THE TAG LINE for Stigmata is a lie: "It will scare the Hell into you." Not only is the movie thuddingly un-scary, but even with its possession angle it somehow manages not to have anything to do with the Great Down Under. What is it with horror films these days? Though I doubt the body count has ever been higher than in this last decade of cinema, His Royal Prince of Darkness has had little or nothing to do with it. I miss him.

The horror films of the late '60s and '70s were virtual altars to the powers of Beelzebub (until Jaws swam in). Considering the politics of the day, we hungered for a big, evil target, the kind that caused Linda Blair's green vomit in The Exorcist. The unsettling nuances of Polanski's stellar Rosemary's Baby notwithstanding, there never was much subtlety to these films (Jerry Goldsmith's hysterically overwrought score for The Omen makes Carmina Burana sound genteel), but who wants subtlety when there's long-distance pea soup expectoration involved? These were simple terrors, with houses (The Amityville Horror, with James Brolin) and even automobiles (1977's The Car, with James Brolin -- nothing frightens this man, not even Barbra Streisand) getting into the demonic scene.

The horror genre has been in full swing for at least the past few years, yet it has been determinedly earthbound, with an excess of irony. Horrifying violence is now a staple of our media environment; it's practically a requirement on most of the drooling, syndicated infotainment shows like Hard Copy. What's so scary about the supernatural when any number of factual serial killer chronicles glut the paperback aisle at Safeway? Audiences -- especially teens, the main market -- have not been allowed the pleasures of escape without Hollywood winking at them, telling them that they're really above the idea of fear. The Blair Witch Project was ingeniously, teasingly frightening, but I have a feeling most teenagers are responding more to its "you-are-there" aesthetics than to its hinted terrors. Teenage victims in the Scream series and other slasher films roll their eyes at the thought of Lucifer; they're too busy avoiding the knives of their classmates (which provides its own social commentary in light of far too many recent events). Even the otherworldly terrors of The Sixth Sense and Stir of Echoes have more to do with personal redemption than they do with any spiritual tensions.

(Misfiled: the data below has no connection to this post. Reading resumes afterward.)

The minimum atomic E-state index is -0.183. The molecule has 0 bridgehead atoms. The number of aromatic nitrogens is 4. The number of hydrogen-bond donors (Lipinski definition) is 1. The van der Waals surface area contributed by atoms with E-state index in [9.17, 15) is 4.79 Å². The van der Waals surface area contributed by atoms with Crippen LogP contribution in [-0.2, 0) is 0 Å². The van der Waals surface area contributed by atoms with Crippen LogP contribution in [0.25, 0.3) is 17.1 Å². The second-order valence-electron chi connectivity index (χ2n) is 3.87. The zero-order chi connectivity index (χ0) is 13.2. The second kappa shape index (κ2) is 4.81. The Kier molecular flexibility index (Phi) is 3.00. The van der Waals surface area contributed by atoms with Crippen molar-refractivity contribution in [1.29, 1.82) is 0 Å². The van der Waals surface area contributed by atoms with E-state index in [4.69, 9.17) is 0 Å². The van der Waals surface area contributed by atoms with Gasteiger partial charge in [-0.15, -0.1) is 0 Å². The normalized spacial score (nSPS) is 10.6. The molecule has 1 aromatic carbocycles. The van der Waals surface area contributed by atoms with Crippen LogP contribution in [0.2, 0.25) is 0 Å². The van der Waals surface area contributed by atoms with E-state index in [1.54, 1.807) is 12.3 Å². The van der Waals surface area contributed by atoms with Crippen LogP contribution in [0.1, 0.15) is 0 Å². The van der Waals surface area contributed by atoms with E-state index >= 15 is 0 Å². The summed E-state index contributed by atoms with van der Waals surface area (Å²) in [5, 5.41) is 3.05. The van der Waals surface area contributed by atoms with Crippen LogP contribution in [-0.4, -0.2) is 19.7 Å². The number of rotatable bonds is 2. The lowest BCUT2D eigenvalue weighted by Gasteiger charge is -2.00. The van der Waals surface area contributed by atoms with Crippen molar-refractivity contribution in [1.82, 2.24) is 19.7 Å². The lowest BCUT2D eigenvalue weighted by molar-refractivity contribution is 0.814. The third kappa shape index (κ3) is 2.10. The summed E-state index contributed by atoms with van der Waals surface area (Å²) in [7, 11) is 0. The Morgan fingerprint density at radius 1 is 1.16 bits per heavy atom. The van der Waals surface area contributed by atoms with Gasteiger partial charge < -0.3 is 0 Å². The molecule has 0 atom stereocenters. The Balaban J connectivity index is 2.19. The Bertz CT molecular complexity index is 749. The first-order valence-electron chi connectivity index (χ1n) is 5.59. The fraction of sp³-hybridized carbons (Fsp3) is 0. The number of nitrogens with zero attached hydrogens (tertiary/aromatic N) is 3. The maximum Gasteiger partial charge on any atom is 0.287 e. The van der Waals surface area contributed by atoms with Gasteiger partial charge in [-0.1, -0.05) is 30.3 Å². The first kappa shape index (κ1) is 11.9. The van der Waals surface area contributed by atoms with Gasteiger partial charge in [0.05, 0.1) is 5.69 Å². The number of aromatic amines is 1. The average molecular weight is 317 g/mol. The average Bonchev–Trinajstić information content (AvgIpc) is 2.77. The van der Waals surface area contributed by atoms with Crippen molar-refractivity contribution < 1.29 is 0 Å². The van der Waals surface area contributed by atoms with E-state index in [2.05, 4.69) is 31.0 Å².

With the end of the century on its way, things may be looking up, or down, as it were. Our uncertain futures will probably inspire a craving for less ambiguous scares. The success of The Sixth Sense means that Hollywood will let us pretend again. Word has it that December brings us films featuring a devil-stalking Schwarzenegger and, um, Winona Ryder (I'll buy anything once). Personally, I think we'll all be more relaxed when we start focusing on something ridiculous like 666 rather than Y2K.

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